"You don't see anyone not talking to him or against him."
St. Louis Rams rookie Michael Sam continues to focus on football while the world around him keys in on the fact he's the first openly gay player to suit up in the NFL. On Tuesday, his teammate and fellow rookie Greg Robinson confirmed the team's focus while both he and Sam were in Ohio attending the four-day NFL Rookie Symposium.
"He's just another guy in the locker room," Robinson said. "He's really cool once you get to know him, and I feel like he has a great story behind him."
"I think we're a bigger, more physically intimidating team"
--Packers QB Aaron Rodgers
There's a lot of buzz in Northeast Wisconsin about the Green Bay Packers adding size at every position, and in an interview with ESPN.com, Packers signal-caller Aaron Rodgers addressed it directly, saying it's only going to help matters and allow them to compete with other larger teams.
"We haven't had the kind of physical talent as far as size here in a while. I think there's been times -- I think back to playing Jacksonville in '08 in Jacksonville [a 20-16 Packers' loss], some of the battles we've had with our division teams at times -- where you walk on the field and feel like you're kind of a JV team."
"I’d say it looks really good for almost all those guys [returning from injury]."
--Ravens HC John Harbaugh
Injuries to Terrell Suggs, Marshal Yanda, Jameel McClain and Ed Reed depleted both sides of the ball and made for a difficult road through the AFC North. This year could be a different story with the team the healthiest its been in the John Harbaugh era.
"You can’t be wishy-washy in this situation."
Sometimes solidarity as NFL brethren trump even the fiercest rivalries, and that's exactly what took place in the case of Richard Sherman when the Seattle Seahawks cornerback was asked to weigh in on the contract situation of San Francisco 49ers tight end Vernon Davis.
"Do what you believe," Sherman said. "If he believes in what he's doing, you got to stick to it. You can't be wishy-washy in this situation. And it sounds like he's standing his ground ... That's when you don't get that deal you want. So I think he's doing the way he intended. He's really valuable to his team, so I'm sure they'll get together on something."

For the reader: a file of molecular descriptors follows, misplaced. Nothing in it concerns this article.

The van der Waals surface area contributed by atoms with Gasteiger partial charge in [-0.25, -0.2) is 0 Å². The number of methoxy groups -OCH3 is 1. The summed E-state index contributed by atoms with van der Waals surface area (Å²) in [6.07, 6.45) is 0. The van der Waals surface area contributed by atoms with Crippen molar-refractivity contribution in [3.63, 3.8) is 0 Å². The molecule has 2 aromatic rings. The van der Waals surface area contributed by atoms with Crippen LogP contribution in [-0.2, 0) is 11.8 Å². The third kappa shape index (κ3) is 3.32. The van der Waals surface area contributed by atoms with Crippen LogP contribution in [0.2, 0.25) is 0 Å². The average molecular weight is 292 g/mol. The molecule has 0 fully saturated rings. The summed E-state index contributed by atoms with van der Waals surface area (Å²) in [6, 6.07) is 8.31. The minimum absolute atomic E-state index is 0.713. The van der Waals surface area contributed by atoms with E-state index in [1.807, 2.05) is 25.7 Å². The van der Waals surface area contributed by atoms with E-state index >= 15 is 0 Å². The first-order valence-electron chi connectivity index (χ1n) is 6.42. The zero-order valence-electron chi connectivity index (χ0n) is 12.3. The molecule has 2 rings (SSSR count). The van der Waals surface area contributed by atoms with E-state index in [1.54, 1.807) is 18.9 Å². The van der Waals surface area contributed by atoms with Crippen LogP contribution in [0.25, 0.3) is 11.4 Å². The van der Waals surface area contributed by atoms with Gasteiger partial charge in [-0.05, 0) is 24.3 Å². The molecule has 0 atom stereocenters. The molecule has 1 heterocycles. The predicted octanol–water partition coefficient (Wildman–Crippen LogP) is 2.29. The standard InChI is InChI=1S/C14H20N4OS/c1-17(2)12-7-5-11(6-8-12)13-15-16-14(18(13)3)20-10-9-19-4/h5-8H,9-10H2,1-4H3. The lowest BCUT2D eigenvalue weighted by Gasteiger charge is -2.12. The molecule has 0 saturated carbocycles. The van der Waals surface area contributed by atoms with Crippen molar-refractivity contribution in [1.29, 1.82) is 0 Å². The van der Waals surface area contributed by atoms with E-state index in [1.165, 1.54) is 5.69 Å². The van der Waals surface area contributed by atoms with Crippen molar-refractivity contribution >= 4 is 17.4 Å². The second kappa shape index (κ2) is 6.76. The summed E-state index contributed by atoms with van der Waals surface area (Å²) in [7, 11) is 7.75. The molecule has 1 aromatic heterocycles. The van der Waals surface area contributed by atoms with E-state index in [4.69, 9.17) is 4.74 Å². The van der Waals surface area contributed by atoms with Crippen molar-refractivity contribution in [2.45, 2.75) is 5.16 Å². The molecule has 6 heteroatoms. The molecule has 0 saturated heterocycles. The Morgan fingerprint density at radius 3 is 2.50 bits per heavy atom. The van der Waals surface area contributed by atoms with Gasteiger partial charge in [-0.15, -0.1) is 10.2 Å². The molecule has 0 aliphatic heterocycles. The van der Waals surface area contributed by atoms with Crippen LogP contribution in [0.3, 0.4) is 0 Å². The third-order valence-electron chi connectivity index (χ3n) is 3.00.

The answer he gave in full, which was noticeably genuine, shouldn't come as a surprise. Players frequently side with one another when it comes to getting paid because in the end, they all benefit when their peers earn higher salaries.
"I think it was misinterpreted."
--Vikings QB Teddy Bridgewater
It's difficult to imagine anyone wanting to play for the Cleveland Browns, but when rookie Teddy Bridgewater admitted as much in May, he faced his fair share of criticism. At the NFL Rookie Symposium, he backtracked and explained that his comments were more to talk up the Minnesota Vikings organization as his ideal destination than to disparage the Browns.
"What I was saying was I had a strong feeling about the Minnesota Vikings," he said. "I was able to meet with them five or six times in the pre-draft visits. I just had a pretty solid feeling about the Minnesota Vikings, but, you know, I try to put the pre-draft stuff behind and try to just focus on my career with the Minnesota Vikings."
"When it came to certain things, we butted heads sometimes – route running and route technique. So I knew I didn’t fit his system."
-- Panthers WR Jason Avant on Eagles head coach Chip Kelly
Former Philadelphia Eagles wide receiver Jason Avant is looking forward to resurrecting his career with the Carolina Panthers at age 31. In a wide-ranging interview with The Charlotte Observer, the former Michigan standout revealed that a difference in philosophy with then-first-year head coach Chip Kelly was a reason for his release from Philly.
"If you’ve been playing the game the right way and doing the small things, you don’t age as fast," Avant said. "You don’t have to try to reinvent yourself. There are a lot of fast guys who lose a step and then they can’t get open anymore because they’ve been playing with speed. I haven’t depended on speed so it doesn’t affect me. You see Tim Duncan at age 38 still being able to play at such a high level because he’s been a great fundamental player his whole career."